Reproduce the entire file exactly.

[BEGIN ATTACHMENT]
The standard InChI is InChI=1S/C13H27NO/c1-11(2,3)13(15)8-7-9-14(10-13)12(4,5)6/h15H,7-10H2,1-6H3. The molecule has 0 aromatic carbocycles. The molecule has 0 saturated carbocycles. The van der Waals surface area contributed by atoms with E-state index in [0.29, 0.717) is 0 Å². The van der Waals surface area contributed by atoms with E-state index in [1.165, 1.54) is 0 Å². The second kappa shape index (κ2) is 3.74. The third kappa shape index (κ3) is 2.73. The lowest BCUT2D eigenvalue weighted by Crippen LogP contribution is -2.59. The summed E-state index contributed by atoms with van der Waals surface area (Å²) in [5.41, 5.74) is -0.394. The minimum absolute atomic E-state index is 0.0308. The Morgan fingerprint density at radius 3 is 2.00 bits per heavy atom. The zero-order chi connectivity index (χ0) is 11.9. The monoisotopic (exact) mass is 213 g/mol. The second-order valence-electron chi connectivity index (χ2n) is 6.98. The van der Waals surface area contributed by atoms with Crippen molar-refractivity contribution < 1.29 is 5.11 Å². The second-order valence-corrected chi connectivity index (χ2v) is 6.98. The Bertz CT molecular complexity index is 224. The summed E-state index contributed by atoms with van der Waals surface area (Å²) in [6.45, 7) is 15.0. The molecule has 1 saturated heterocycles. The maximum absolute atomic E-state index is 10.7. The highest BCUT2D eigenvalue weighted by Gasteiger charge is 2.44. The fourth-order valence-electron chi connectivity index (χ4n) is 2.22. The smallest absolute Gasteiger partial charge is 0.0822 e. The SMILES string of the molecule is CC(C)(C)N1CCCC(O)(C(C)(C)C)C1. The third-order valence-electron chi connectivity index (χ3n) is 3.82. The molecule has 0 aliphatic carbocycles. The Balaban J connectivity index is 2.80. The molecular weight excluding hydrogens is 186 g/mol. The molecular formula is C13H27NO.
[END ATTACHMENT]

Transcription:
The standard InChI is InChI=1S/C13H27NO/c1-11(2,3)13(15)8-7-9-14(10-13)12(4,5)6/h15H,7-10H2,1-6H3. The molecule has 0 aromatic carbocycles. The molecule has 0 saturated carbocycles. The van der Waals surface area contributed by atoms with E-state index in [0.29, 0.717) is 0 Å². The van der Waals surface area contributed by atoms with E-state index in [1.165, 1.54) is 0 Å². The second kappa shape index (κ2) is 3.74. The third kappa shape index (κ3) is 2.73. The lowest BCUT2D eigenvalue weighted by Crippen LogP contribution is -2.59. The summed E-state index contributed by atoms with van der Waals surface area (Å²) in [5.41, 5.74) is -0.394. The minimum absolute atomic E-state index is 0.0308. The Morgan fingerprint density at radius 3 is 2.00 bits per heavy atom. The zero-order chi connectivity index (χ0) is 11.9. The monoisotopic (exact) mass is 213 g/mol. The second-order valence-electron chi connectivity index (χ2n) is 6.98. The van der Waals surface area contributed by atoms with Crippen molar-refractivity contribution < 1.29 is 5.11 Å². The second-order valence-corrected chi connectivity index (χ2v) is 6.98. The Bertz CT molecular complexity index is 224. The summed E-state index contributed by atoms with van der Waals surface area (Å²) in [6.45, 7) is 15.0. The molecule has 1 saturated heterocycles. The maximum absolute atomic E-state index is 10.7. The highest BCUT2D eigenvalue weighted by Gasteiger charge is 2.44. The fourth-order valence-electron chi connectivity index (χ4n) is 2.22. The smallest absolute Gasteiger partial charge is 0.0822 e. The SMILES string of the molecule is CC(C)(C)N1CCCC(O)(C(C)(C)C)C1. The third-order valence-electron chi connectivity index (χ3n) is 3.82. The molecule has 0 aliphatic carbocycles. The Balaban J connectivity index is 2.80. The molecular weight excluding hydrogens is 186 g/mol. The molecular formula is C13H27NO.